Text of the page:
Zhang Yimou writes “scar literature” about cinema in One Second, a film set in the Cultural Revolution

With two Golden Lion awards, one Golden Bear, three nominations for Best Foreign Language Film at the Oscars, and directorship of the opening ceremony at the 2008 Beijing Olympics, Zhang Yimou hardly seems likely to run afoul of China’s film censorship by the fourth decade of his illustrious career.

Yet One Second, the director’s self-written meditation on the Cultural Revolution, was delayed almost two years after it was scheduled to premiere at the Berlin Film Festival in 2019, appearing to Chinese audiences only at the end of November 2020. It was ostensibly removed from the program due to “technical reasons,” but as no details were ever given, there was wide speculation that the film’s sensitive content was to blame.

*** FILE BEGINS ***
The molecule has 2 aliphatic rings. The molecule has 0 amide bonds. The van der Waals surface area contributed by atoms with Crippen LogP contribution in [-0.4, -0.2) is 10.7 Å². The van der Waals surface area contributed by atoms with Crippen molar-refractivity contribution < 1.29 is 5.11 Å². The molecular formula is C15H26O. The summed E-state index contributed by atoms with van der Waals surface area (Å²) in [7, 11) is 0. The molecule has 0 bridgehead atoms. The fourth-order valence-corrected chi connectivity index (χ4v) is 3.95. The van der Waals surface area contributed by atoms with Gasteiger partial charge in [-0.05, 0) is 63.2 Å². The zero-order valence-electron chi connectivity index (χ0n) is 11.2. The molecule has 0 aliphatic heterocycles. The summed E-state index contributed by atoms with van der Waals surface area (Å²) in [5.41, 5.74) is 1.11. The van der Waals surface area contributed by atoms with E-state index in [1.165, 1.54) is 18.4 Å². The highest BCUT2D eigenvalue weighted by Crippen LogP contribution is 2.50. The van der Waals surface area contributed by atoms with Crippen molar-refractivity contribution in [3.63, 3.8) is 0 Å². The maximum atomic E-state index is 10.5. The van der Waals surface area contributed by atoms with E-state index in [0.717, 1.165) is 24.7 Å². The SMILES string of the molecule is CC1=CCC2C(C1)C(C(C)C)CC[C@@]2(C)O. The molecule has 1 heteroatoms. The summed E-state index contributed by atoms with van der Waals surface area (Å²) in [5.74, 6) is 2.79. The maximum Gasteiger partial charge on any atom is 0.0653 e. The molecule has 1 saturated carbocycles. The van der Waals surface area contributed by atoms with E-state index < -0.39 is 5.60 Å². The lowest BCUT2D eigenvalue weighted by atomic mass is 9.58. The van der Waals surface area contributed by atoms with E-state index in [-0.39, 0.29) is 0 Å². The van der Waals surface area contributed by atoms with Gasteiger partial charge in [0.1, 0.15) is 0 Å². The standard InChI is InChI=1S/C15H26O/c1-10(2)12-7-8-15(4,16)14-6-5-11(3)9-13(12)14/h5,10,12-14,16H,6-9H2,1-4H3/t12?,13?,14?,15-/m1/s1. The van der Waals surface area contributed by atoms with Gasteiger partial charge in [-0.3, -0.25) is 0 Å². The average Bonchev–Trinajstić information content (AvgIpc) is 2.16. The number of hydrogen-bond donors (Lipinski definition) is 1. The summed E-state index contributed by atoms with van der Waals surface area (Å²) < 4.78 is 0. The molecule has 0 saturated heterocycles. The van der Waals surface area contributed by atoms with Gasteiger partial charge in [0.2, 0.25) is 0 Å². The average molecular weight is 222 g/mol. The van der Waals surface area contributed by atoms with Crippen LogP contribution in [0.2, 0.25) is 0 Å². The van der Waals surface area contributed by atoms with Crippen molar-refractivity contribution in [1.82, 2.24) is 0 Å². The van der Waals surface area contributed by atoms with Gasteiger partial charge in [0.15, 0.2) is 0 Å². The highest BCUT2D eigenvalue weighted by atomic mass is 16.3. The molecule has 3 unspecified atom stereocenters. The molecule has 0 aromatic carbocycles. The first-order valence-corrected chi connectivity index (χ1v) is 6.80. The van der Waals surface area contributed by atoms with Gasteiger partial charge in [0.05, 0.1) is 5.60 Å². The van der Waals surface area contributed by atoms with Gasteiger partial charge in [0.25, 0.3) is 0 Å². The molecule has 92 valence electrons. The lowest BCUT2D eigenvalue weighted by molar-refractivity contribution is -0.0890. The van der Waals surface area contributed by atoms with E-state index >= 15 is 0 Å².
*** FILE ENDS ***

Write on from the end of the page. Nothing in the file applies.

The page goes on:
Zhang Yimou, who experienced the Cultural Revolution himself, tells the story of Zhang Jiusheng, a convict who is sentenced to reform-through-labor. Zhang Jiusheng escapes from his labor camp to watch the screening of the film Heroic Sons and Daughters, as his deceased daughter appears in a one-second shot in a news briefing before the movie.

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He Yingzi is a contributing writer at The World of Chinese.

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